Patterns of inter-professional communication between complementary and conventional practitioners providing maternity care services: A preliminary examination of the perceptions of CAM practitioner
- Publication Type:
- Journal Article
- Australian Journal of Herbal Medicine, 2013, 25 (2), pp. 57 - 61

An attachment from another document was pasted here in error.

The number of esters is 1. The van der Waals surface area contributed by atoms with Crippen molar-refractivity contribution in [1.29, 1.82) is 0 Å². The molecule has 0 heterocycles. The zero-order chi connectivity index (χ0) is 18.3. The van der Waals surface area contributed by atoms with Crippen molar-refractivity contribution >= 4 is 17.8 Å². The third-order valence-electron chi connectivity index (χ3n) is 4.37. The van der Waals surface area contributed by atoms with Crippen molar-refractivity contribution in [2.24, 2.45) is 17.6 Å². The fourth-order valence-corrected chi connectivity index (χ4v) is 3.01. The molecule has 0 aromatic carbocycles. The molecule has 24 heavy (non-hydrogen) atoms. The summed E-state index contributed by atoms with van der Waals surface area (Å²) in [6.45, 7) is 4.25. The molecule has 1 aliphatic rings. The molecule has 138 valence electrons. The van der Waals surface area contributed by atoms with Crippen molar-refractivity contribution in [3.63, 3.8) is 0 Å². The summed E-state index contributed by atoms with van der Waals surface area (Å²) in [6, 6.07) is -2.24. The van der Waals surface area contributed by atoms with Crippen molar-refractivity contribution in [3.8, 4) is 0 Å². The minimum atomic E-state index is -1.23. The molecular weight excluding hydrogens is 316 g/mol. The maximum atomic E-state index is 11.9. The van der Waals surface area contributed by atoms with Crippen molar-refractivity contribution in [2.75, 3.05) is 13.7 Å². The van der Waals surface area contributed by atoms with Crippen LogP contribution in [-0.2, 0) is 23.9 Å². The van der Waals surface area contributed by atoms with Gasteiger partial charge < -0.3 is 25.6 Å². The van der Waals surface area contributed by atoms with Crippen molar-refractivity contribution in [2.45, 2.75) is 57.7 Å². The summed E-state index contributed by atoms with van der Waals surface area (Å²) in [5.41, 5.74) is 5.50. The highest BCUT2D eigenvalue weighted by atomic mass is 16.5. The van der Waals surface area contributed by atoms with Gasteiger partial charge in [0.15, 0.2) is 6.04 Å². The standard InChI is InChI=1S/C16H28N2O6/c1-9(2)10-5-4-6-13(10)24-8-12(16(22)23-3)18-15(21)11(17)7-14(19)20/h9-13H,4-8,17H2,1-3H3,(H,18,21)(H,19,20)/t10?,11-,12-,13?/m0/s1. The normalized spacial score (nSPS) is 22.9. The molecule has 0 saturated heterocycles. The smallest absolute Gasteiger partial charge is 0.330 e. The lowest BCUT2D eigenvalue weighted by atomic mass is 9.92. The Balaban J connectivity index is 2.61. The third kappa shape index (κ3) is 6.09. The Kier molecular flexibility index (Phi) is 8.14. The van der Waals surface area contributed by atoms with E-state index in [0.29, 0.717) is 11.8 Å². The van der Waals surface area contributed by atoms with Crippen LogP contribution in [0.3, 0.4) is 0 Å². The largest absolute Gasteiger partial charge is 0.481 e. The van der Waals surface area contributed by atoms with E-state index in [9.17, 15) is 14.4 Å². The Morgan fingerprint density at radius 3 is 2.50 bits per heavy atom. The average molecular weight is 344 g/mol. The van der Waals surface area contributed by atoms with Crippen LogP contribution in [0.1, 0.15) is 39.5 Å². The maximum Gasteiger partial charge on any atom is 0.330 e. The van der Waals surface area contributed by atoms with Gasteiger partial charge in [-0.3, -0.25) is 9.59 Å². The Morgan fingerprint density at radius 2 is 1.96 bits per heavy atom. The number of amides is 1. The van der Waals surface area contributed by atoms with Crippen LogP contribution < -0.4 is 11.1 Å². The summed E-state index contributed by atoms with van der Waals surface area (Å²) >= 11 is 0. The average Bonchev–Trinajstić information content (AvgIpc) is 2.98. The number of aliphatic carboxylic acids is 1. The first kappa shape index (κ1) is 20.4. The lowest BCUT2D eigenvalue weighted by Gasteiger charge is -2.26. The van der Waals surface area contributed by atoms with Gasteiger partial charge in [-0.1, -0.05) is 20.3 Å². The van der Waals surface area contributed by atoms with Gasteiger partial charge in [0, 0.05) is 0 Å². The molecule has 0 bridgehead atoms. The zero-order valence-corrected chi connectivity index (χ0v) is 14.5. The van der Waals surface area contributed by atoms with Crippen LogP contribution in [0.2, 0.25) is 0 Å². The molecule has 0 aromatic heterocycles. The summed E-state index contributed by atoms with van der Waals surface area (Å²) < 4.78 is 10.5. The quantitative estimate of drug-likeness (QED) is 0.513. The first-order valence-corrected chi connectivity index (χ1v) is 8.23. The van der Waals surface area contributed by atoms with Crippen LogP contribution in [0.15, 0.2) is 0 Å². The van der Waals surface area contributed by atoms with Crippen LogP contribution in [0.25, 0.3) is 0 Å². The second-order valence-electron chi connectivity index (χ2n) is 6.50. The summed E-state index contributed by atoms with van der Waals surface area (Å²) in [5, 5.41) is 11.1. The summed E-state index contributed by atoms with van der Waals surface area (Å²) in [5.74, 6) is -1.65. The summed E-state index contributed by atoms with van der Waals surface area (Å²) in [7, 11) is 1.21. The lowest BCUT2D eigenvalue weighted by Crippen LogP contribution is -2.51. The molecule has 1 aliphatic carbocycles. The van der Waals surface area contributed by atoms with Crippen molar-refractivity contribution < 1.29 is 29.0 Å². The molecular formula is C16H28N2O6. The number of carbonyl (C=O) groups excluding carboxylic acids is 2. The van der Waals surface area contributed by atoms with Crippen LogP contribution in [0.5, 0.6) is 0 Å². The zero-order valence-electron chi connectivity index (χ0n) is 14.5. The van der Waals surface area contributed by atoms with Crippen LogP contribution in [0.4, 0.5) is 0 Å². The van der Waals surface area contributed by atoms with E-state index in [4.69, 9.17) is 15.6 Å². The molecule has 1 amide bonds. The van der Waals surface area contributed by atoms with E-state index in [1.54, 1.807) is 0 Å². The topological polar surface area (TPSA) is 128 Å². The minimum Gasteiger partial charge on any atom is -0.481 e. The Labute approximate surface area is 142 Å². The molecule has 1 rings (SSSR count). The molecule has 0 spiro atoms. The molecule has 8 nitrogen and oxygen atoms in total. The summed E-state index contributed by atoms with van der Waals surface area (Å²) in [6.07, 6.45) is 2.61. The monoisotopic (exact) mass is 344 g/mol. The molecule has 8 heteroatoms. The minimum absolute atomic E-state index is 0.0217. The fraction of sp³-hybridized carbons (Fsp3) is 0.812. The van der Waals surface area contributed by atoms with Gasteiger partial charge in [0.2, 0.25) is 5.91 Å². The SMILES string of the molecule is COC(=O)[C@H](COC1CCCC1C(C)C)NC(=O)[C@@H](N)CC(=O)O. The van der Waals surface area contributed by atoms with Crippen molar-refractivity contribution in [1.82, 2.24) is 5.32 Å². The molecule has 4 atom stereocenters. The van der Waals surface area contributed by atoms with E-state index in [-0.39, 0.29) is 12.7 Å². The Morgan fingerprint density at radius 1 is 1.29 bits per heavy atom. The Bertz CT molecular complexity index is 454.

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© National Herbalists Association of Australia 2013. Inter-professional communication is well acknowledged as a vital piece in the practice of multi-disciplinary health care.Yet, even in health sectors such as maternity care where high rates of complementary and alternative medicine (CAM) use are well documented, there is little examination of the inter-professional communication patterns between CAM and conventional care providers. This study reports preliminary findings from a survey of CAM practitioners (n=31) which examines their perceived interprofessional communication patterns with conventional maternity care providers. The results indicate CAM practitioners may provide care to women from preconception care through to the postnatal period. The practitioners were most likely to receive referrals from other women or previous clients (sometimes: 41%; often 27%), rather than from health professionals. Formal communication was most likely to be directed to other CAM practitioners (sometimes: 18%; often: 4%) and least likely to be directed to obstetricians (sometimes: 0%; often: 4%). No participants reported receiving formal communications from obstetricians but a small number indicated receiving formal communication from midwives (sometimes: 7%; often: 4%) and other CAM practitioners (sometimes: 17%; often: 4%). These low rates of communication may be impacting on patient safety through overtreatment or therapeutic interactions. There are concerns that policy and legislative barriers may be limiting the inter-professional communication practices of conventional care providers. Similarly, educational and regulatory weaknesses in CAM may be contributing to poor inter-professional communication practices for CAM practitioners. Further substantive research is needed to contextualise and verify these findings.
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